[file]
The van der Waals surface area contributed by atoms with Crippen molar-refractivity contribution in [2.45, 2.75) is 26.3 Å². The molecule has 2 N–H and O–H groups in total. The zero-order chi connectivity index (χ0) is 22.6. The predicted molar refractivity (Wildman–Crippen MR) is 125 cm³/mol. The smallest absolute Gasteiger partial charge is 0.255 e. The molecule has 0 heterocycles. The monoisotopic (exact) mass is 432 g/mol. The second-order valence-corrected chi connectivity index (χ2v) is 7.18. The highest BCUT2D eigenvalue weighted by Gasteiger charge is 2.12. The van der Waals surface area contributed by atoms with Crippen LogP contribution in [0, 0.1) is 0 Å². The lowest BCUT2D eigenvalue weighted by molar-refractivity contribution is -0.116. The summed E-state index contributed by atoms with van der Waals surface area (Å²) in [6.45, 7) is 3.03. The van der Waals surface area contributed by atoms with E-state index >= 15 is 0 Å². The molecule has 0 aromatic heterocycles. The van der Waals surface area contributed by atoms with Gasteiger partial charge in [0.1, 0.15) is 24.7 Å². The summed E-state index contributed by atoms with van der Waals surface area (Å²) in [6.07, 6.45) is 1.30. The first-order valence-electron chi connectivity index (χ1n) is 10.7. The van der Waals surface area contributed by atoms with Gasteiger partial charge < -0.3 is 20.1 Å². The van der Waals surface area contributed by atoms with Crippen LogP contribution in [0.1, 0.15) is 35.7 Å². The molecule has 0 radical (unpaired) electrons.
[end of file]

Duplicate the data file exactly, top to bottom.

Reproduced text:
The van der Waals surface area contributed by atoms with Crippen molar-refractivity contribution in [2.45, 2.75) is 26.3 Å². The molecule has 2 N–H and O–H groups in total. The zero-order chi connectivity index (χ0) is 22.6. The predicted molar refractivity (Wildman–Crippen MR) is 125 cm³/mol. The smallest absolute Gasteiger partial charge is 0.255 e. The molecule has 0 heterocycles. The monoisotopic (exact) mass is 432 g/mol. The second-order valence-corrected chi connectivity index (χ2v) is 7.18. The highest BCUT2D eigenvalue weighted by Gasteiger charge is 2.12. The van der Waals surface area contributed by atoms with Crippen LogP contribution in [0, 0.1) is 0 Å². The lowest BCUT2D eigenvalue weighted by molar-refractivity contribution is -0.116. The summed E-state index contributed by atoms with van der Waals surface area (Å²) in [6.45, 7) is 3.03. The van der Waals surface area contributed by atoms with E-state index >= 15 is 0 Å². The molecule has 0 aromatic heterocycles. The van der Waals surface area contributed by atoms with Gasteiger partial charge in [0.1, 0.15) is 24.7 Å². The summed E-state index contributed by atoms with van der Waals surface area (Å²) in [6.07, 6.45) is 1.30. The first-order valence-electron chi connectivity index (χ1n) is 10.7. The van der Waals surface area contributed by atoms with Gasteiger partial charge < -0.3 is 20.1 Å². The van der Waals surface area contributed by atoms with Crippen LogP contribution in [0.1, 0.15) is 35.7 Å². The molecule has 0 radical (unpaired) electrons.